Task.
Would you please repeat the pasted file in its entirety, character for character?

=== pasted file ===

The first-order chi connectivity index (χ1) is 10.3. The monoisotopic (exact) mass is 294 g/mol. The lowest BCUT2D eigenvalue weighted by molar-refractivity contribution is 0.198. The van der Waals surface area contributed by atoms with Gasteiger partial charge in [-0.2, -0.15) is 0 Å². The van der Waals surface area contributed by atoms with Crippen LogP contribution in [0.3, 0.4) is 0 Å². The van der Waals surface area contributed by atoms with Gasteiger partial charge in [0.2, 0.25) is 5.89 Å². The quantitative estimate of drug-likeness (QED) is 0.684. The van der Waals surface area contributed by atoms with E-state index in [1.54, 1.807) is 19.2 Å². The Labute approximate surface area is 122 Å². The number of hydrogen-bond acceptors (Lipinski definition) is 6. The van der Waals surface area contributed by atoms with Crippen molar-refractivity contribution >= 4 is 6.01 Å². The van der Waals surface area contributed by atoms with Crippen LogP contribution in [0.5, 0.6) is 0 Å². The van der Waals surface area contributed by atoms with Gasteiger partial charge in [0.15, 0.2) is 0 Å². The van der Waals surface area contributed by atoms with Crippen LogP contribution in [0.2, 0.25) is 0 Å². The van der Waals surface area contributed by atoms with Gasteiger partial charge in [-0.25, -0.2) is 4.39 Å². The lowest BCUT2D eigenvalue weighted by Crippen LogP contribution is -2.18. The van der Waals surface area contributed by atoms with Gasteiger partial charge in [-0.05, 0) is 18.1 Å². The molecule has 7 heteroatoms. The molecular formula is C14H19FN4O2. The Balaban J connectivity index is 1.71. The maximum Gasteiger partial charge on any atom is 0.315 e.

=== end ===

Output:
The first-order chi connectivity index (χ1) is 10.3. The monoisotopic (exact) mass is 294 g/mol. The lowest BCUT2D eigenvalue weighted by molar-refractivity contribution is 0.198. The van der Waals surface area contributed by atoms with Gasteiger partial charge in [-0.2, -0.15) is 0 Å². The van der Waals surface area contributed by atoms with Crippen LogP contribution in [0.3, 0.4) is 0 Å². The van der Waals surface area contributed by atoms with Gasteiger partial charge in [0.2, 0.25) is 5.89 Å². The quantitative estimate of drug-likeness (QED) is 0.684. The van der Waals surface area contributed by atoms with E-state index in [1.54, 1.807) is 19.2 Å². The Labute approximate surface area is 122 Å². The number of hydrogen-bond acceptors (Lipinski definition) is 6. The van der Waals surface area contributed by atoms with Crippen molar-refractivity contribution >= 4 is 6.01 Å². The van der Waals surface area contributed by atoms with Crippen LogP contribution in [0.5, 0.6) is 0 Å². The van der Waals surface area contributed by atoms with Gasteiger partial charge in [0.15, 0.2) is 0 Å². The van der Waals surface area contributed by atoms with Crippen LogP contribution in [0.2, 0.25) is 0 Å². The van der Waals surface area contributed by atoms with Gasteiger partial charge in [-0.25, -0.2) is 4.39 Å². The lowest BCUT2D eigenvalue weighted by Crippen LogP contribution is -2.18. The van der Waals surface area contributed by atoms with Gasteiger partial charge in [-0.05, 0) is 18.1 Å². The molecule has 7 heteroatoms. The molecular formula is C14H19FN4O2. The Balaban J connectivity index is 1.71. The maximum Gasteiger partial charge on any atom is 0.315 e.